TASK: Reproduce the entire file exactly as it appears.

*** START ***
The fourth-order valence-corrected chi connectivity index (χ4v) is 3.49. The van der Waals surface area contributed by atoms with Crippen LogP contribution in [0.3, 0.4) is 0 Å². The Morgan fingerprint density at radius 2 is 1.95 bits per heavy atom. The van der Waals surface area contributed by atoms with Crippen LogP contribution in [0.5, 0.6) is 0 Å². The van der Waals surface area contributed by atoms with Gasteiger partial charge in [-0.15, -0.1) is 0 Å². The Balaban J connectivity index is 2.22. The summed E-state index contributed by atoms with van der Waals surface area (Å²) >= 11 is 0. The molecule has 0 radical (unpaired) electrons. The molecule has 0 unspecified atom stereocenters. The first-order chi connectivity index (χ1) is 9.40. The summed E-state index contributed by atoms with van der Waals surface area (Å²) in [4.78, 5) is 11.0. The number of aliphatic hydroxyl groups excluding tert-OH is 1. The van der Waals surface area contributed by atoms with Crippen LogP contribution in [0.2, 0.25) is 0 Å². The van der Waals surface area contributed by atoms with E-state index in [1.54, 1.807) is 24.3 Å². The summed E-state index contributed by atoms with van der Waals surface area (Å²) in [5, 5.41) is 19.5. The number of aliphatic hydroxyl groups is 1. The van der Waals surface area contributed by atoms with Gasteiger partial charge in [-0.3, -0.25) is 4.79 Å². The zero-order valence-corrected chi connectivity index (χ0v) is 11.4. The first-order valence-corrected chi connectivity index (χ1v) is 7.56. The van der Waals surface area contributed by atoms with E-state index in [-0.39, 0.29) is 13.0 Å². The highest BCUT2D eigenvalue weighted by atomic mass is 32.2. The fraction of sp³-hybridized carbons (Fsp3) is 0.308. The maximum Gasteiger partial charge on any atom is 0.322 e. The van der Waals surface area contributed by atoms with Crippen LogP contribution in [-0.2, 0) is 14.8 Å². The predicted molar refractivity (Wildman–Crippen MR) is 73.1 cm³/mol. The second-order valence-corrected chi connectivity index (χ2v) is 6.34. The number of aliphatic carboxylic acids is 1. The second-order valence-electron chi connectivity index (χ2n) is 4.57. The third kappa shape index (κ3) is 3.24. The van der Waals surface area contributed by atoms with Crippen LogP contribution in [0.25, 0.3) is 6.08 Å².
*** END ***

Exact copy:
The fourth-order valence-corrected chi connectivity index (χ4v) is 3.49. The van der Waals surface area contributed by atoms with Crippen LogP contribution in [0.3, 0.4) is 0 Å². The Morgan fingerprint density at radius 2 is 1.95 bits per heavy atom. The van der Waals surface area contributed by atoms with Crippen LogP contribution in [0.5, 0.6) is 0 Å². The van der Waals surface area contributed by atoms with Gasteiger partial charge in [-0.15, -0.1) is 0 Å². The Balaban J connectivity index is 2.22. The summed E-state index contributed by atoms with van der Waals surface area (Å²) >= 11 is 0. The molecule has 0 radical (unpaired) electrons. The molecule has 0 unspecified atom stereocenters. The first-order chi connectivity index (χ1) is 9.40. The summed E-state index contributed by atoms with van der Waals surface area (Å²) in [4.78, 5) is 11.0. The number of aliphatic hydroxyl groups excluding tert-OH is 1. The van der Waals surface area contributed by atoms with Crippen LogP contribution in [0.2, 0.25) is 0 Å². The van der Waals surface area contributed by atoms with E-state index in [1.54, 1.807) is 24.3 Å². The summed E-state index contributed by atoms with van der Waals surface area (Å²) in [5, 5.41) is 19.5. The number of aliphatic hydroxyl groups is 1. The van der Waals surface area contributed by atoms with Gasteiger partial charge in [-0.3, -0.25) is 4.79 Å². The zero-order valence-corrected chi connectivity index (χ0v) is 11.4. The first-order valence-corrected chi connectivity index (χ1v) is 7.56. The van der Waals surface area contributed by atoms with E-state index in [-0.39, 0.29) is 13.0 Å². The highest BCUT2D eigenvalue weighted by atomic mass is 32.2. The fraction of sp³-hybridized carbons (Fsp3) is 0.308. The maximum Gasteiger partial charge on any atom is 0.322 e. The van der Waals surface area contributed by atoms with Crippen LogP contribution in [-0.2, 0) is 14.8 Å². The predicted molar refractivity (Wildman–Crippen MR) is 73.1 cm³/mol. The second-order valence-corrected chi connectivity index (χ2v) is 6.34. The number of aliphatic carboxylic acids is 1. The second-order valence-electron chi connectivity index (χ2n) is 4.57. The third kappa shape index (κ3) is 3.24. The van der Waals surface area contributed by atoms with Crippen LogP contribution in [0.25, 0.3) is 6.08 Å².